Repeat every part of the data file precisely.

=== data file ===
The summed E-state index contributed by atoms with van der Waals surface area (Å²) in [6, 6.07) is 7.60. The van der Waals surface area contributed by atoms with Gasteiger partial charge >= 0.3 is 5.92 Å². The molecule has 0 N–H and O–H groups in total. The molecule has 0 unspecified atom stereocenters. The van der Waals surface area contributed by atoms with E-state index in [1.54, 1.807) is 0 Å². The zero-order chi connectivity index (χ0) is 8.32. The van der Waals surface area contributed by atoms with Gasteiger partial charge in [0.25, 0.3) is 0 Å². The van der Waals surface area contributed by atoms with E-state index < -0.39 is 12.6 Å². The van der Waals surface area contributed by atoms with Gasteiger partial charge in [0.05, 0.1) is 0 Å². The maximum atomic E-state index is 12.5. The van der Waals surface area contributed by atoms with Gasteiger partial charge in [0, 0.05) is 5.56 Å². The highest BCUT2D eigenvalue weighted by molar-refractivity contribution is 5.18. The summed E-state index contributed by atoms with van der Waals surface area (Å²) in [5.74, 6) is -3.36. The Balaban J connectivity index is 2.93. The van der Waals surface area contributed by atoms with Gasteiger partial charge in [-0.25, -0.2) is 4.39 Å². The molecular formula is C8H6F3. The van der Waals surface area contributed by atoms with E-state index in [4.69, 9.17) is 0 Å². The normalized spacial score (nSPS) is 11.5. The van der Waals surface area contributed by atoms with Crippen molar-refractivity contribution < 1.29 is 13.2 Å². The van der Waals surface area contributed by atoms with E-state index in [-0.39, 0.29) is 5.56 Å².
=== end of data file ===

The summed E-state index contributed by atoms with van der Waals surface area (Å²) in [6, 6.07) is 7.60. The van der Waals surface area contributed by atoms with Gasteiger partial charge >= 0.3 is 5.92 Å². The molecule has 0 N–H and O–H groups in total. The molecule has 0 unspecified atom stereocenters. The van der Waals surface area contributed by atoms with E-state index in [1.54, 1.807) is 0 Å². The zero-order chi connectivity index (χ0) is 8.32. The van der Waals surface area contributed by atoms with Gasteiger partial charge in [0.25, 0.3) is 0 Å². The van der Waals surface area contributed by atoms with E-state index < -0.39 is 12.6 Å². The van der Waals surface area contributed by atoms with Gasteiger partial charge in [0.05, 0.1) is 0 Å². The maximum atomic E-state index is 12.5. The van der Waals surface area contributed by atoms with Gasteiger partial charge in [0, 0.05) is 5.56 Å². The highest BCUT2D eigenvalue weighted by molar-refractivity contribution is 5.18. The summed E-state index contributed by atoms with van der Waals surface area (Å²) in [5.74, 6) is -3.36. The Balaban J connectivity index is 2.93. The van der Waals surface area contributed by atoms with Gasteiger partial charge in [-0.25, -0.2) is 4.39 Å². The molecular formula is C8H6F3. The van der Waals surface area contributed by atoms with E-state index in [4.69, 9.17) is 0 Å². The normalized spacial score (nSPS) is 11.5. The van der Waals surface area contributed by atoms with Crippen molar-refractivity contribution < 1.29 is 13.2 Å². The van der Waals surface area contributed by atoms with E-state index in [-0.39, 0.29) is 5.56 Å².